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A rare multisystemic, autoinflammatory disorder of unknown etiology characterized by the formation of immune, non-caseating granulomas in any organ(s), leading to variable clinical symptoms and severity. Clinical presentation is typically with persistent dry cough, eye or skin manifestations, peripheral lymph nodes, fatigue, weight loss, fever or night sweats, and Löfgren syndrome.
ORPHA:797Classification level: Disorder
Sarcoidosis is a ubiquitous disease with incidence varying according to age, sex, race and geographic origin. The highest rates are reported in Northern Europe and in African-American individuals, the lowest rates in Asia. In Europe, incidence ranges between 1/625 to 500,000 inhabitants. There is a slight predominance in females.
Presentation, severity and evolution of sarcoidosis is highly variable. Diagnosis typically occurs in the fourth and fifth decade of life with a second peak of incidence occurring in women older than 50 years of age, but presentation may occur anywhere between childhood and elderly age. The disease is classed as either acute, resolving within 2 years, or chronic, persisting for 3-5 years or longer. The lung and the lymphatic system are predominantly affected, but virtually every organ may be involved. Other severe manifestations result from cardiac, neurological, ocular, kidney or laryngeal localizations. In most cases, sarcoidosis is revealed by persistent dry cough, eye or skin manifestations, peripheral lymph nodes, fatigue, weight loss, fever or night sweats, and Löfgren syndrome (an acute form characterized by fever, bilateral ankle arthritis and/or erythema nodosum and bilateral hilar lymphadenopathy). Abnormal metabolism of vitamin D3 within granulomatous lesions and hypercalcemia are possible. Chest radiography is abnormal in about 90% of cases and shows lymphadenopathy and/or pulmonary infiltrates (without or with fibrosis), defining sarcoidosis stages from I to IV. African-Americans present a more severe disease, and in Scandinavian countries, about one third of cases have Löfgren syndrome.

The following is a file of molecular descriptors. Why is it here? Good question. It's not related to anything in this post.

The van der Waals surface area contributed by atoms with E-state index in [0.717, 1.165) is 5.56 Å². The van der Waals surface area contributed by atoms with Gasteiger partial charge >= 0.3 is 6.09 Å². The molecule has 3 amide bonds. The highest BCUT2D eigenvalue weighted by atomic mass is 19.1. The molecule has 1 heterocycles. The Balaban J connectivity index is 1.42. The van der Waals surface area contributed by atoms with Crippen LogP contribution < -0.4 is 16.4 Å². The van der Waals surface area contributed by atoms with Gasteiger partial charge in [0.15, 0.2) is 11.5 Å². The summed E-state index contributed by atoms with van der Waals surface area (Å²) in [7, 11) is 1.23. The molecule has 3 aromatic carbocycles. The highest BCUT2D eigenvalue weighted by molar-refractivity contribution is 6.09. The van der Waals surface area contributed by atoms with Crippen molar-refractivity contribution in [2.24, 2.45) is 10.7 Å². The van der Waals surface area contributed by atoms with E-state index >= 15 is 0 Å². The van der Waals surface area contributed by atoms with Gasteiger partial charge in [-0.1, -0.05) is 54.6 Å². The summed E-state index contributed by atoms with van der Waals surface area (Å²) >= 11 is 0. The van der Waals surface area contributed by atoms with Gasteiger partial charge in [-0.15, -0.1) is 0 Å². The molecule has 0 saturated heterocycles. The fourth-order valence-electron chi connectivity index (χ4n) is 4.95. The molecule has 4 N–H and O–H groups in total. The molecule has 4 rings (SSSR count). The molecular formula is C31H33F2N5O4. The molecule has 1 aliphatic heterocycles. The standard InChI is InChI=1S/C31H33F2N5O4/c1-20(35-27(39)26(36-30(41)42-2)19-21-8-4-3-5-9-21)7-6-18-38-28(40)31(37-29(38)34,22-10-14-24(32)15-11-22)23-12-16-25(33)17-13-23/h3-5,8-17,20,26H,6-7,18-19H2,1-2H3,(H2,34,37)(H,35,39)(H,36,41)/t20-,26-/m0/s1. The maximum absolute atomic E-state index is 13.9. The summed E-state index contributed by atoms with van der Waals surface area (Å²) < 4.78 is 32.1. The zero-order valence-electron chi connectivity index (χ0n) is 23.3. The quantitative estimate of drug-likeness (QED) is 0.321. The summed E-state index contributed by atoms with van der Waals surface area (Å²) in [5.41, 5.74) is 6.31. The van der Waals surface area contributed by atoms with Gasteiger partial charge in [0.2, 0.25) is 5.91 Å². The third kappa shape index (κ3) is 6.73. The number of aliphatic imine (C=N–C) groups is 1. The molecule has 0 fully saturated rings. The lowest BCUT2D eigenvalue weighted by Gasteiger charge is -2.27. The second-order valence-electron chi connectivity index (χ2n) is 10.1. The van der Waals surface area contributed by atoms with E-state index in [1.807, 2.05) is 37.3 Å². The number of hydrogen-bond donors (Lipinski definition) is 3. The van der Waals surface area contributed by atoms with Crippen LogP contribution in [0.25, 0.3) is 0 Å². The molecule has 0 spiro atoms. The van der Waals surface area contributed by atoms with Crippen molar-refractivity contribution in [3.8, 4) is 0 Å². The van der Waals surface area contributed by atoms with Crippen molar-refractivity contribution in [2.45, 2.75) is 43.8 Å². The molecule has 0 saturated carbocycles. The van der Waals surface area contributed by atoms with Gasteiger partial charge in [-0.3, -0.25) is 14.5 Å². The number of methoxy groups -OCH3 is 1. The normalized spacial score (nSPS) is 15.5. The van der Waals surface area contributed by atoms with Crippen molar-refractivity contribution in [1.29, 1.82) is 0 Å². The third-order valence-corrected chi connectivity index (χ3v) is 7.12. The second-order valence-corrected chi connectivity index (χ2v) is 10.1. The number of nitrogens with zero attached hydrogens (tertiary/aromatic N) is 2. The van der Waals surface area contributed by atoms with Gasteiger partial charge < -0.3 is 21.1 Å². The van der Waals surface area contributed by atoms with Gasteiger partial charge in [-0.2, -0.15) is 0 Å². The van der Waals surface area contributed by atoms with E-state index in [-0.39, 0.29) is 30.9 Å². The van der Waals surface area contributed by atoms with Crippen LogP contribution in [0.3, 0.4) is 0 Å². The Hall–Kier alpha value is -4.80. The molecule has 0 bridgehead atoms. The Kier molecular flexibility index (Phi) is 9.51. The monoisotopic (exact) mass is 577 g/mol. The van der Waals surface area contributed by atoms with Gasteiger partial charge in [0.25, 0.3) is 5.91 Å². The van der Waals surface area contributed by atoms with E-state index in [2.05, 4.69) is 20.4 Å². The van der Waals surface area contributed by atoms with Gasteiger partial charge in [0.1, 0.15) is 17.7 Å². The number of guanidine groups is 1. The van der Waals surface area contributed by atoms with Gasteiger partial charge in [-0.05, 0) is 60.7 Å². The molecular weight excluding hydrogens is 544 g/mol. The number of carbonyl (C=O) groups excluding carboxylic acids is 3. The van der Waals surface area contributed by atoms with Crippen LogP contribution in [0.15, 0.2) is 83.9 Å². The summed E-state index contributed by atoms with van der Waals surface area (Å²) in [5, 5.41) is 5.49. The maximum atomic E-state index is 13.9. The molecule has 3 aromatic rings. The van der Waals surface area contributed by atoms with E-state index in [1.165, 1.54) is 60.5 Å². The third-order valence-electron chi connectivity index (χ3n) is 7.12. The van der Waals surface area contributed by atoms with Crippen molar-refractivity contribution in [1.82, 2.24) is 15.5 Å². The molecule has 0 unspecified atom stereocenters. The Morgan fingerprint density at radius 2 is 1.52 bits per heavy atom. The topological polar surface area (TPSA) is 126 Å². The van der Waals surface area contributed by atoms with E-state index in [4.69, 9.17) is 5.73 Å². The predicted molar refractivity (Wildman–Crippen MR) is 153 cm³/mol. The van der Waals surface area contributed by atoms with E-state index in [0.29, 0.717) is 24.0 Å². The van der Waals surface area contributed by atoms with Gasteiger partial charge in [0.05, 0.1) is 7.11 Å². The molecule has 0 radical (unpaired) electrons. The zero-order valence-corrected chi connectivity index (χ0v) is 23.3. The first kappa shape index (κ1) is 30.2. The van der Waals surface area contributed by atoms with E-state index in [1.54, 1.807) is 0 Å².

The etiology remains unknown. The prevailing hypothesis is that various, unidentified antigens of either infectious or environmental origin could trigger an exaggerated immune reaction in genetically susceptible hosts.
Diagnosis relies on compatible clinical and radiographic manifestations, biopsy showing non-caseating granulomas and exclusion of all other causes of granulomatous disease. Some situations do not require biopsy such as Lofgren's syndrome or the presence of typical asymptomatic bilateral mediastino-hilar adenopathies. Biopsies from easily accessible areas (skin, peripheral lymphadenopathies, conjunctival nodules) should be considered. However, bronchoscopy with bronchial and transbronchial biopsies has a good diagnostic performance. Endobronchial ultrasonography-guided transbronchial needle aspiration (EBUS-TBNA) provide a high yield in case of mediastino-hilar lymphadenopathies.
Differential diagnosis includes infections, chronic beryllium disease, common variable immunodeficiency, hypersensitivity pneumonitis, granulomatous polyangiitis, Crohn disease, sarcoid-like reactions (cancer or lymphomas), as well as drug-induced granulomatosis.
Sarcoidosis results from a complex interaction of multiple genes and thus does not require genetic counseling.
Management and treatment
Depending on the evolution and severity of sarcoidosis, patients may not require systemic therapy. Therapy is considered where there is a possibility of severe complications (i.e. functional organ failure) or to reduce persistent symptoms of discomfort that impact on quality of life. Discomfort may be due to fibrosis, para-sarcoidosis syndrome or comorbidities as well as active disease. Treatment is principally with systemic corticosteroids, and generally maintained for 12 months; however, the duration and minimal efficient dose should be adapted to each patient. Patients with repeated relapses may require long-term, low-dose corticosteroid therapy. Other treatments including immunosuppressive drugs (methotrexate, azathioprine, or leflunomide) and aminoquinolins may be useful in case of unsatisfactory response to corticosteroids, poor tolerance or as sparing agents. In some strictly selected cases refractory to standard therapy, specific anti-TNF-alpha agents (infliximab or adalimumab) may offer improvement. Some patients benefit from topical corticosteroids.
In at least half of cases, sarcoidosis resolves spontaneously within 2 years. Remission is less likely where diseases persists for five years after presentation. Mortality is estimated at 6-8% and typically due to organ failure (typically respiratory or cardiac). The extent of pulmonary fibrosis and pulmonary hypertension are predictive of mortality.